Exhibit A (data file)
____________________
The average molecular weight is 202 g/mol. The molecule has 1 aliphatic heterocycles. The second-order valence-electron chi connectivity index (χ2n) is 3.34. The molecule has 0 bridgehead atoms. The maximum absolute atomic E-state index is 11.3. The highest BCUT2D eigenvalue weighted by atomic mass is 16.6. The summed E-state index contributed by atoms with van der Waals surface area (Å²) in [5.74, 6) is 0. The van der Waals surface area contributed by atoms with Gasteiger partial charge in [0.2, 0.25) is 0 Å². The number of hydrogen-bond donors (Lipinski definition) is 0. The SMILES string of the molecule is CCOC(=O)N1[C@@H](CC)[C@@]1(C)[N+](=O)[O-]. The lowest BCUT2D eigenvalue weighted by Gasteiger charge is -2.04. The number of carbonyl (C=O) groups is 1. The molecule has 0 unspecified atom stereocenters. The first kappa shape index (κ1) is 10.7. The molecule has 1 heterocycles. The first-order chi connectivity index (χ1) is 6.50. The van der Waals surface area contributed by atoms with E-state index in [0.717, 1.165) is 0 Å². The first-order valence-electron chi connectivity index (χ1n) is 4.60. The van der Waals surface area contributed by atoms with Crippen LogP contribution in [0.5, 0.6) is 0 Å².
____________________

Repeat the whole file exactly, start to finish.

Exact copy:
The average molecular weight is 202 g/mol. The molecule has 1 aliphatic heterocycles. The second-order valence-electron chi connectivity index (χ2n) is 3.34. The molecule has 0 bridgehead atoms. The maximum absolute atomic E-state index is 11.3. The highest BCUT2D eigenvalue weighted by atomic mass is 16.6. The summed E-state index contributed by atoms with van der Waals surface area (Å²) in [5.74, 6) is 0. The van der Waals surface area contributed by atoms with Gasteiger partial charge in [0.2, 0.25) is 0 Å². The number of hydrogen-bond donors (Lipinski definition) is 0. The SMILES string of the molecule is CCOC(=O)N1[C@@H](CC)[C@@]1(C)[N+](=O)[O-]. The lowest BCUT2D eigenvalue weighted by Gasteiger charge is -2.04. The number of carbonyl (C=O) groups is 1. The molecule has 0 unspecified atom stereocenters. The first kappa shape index (κ1) is 10.7. The molecule has 1 heterocycles. The first-order chi connectivity index (χ1) is 6.50. The van der Waals surface area contributed by atoms with E-state index in [0.717, 1.165) is 0 Å². The first-order valence-electron chi connectivity index (χ1n) is 4.60. The van der Waals surface area contributed by atoms with Crippen LogP contribution in [0.5, 0.6) is 0 Å².